Lauryn Hill’s sultry vocals, heart-tugging lyrics, and prophetic sensibilities beautifully blended the sacred and secular. Hill sings messages of rebellion, redemption, and always with a spiritual ethic of love that leans on God to inspire liberation. Here’s how.
Throughout “The Miseducation of Lauryn Hill” album, there are interludes with Black teens expressing what they believe the meaning of true love is. Although Hill spoke about romance, her gospel about God’s love for us was abundantly present.
Hill’s lyrics remind us that love has always been a spiritual experience that must exist in all ways, even beyond religious traditions. There’s no liberation without love.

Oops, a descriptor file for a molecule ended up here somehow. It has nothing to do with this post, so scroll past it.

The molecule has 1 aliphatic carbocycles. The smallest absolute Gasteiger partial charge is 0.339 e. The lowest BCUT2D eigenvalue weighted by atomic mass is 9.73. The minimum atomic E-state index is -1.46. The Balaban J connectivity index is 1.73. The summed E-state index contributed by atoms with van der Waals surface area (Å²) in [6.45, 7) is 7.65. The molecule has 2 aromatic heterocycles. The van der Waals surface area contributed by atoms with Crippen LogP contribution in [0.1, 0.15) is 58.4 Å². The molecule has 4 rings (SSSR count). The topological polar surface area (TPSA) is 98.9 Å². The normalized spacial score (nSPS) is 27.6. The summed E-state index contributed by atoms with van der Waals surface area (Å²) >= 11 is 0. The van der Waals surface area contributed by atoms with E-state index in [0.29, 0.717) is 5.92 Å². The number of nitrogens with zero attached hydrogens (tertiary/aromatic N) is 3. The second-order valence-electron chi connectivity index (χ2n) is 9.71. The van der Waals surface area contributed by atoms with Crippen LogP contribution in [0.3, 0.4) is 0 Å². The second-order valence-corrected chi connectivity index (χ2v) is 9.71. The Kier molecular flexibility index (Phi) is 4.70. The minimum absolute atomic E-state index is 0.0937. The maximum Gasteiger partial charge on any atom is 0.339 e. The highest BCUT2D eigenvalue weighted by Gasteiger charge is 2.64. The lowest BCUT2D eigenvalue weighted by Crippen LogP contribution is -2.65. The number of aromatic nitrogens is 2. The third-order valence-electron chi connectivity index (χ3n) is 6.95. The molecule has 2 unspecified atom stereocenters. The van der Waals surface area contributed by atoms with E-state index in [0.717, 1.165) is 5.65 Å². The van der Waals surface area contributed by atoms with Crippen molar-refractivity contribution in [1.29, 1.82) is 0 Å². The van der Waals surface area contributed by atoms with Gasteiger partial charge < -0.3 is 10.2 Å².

With lyrics like “my emancipation, don’t fit your equation” on “Lost Ones,” Hill speaks with a spirit of rebellion, and on “I Find It Hard To Say,” she directly encourages us to become aware of that which oppresses us and rebel against it. “We must destroy to rebuild. Wake up, you might as well,” she says.
In “I Used To Love Him,” Hill croons about praying for the Lord’s forgiveness. According to author Daniel Hodge, Hill created space for those “hurt, disenfranchised, and disinherited to find meaning and, essentially, God.”
Lauryn Hill’s spirituality reminds us that God’s love is limitless. We’re co-creating the world we deserve to live in with the Most High by our sides, always.
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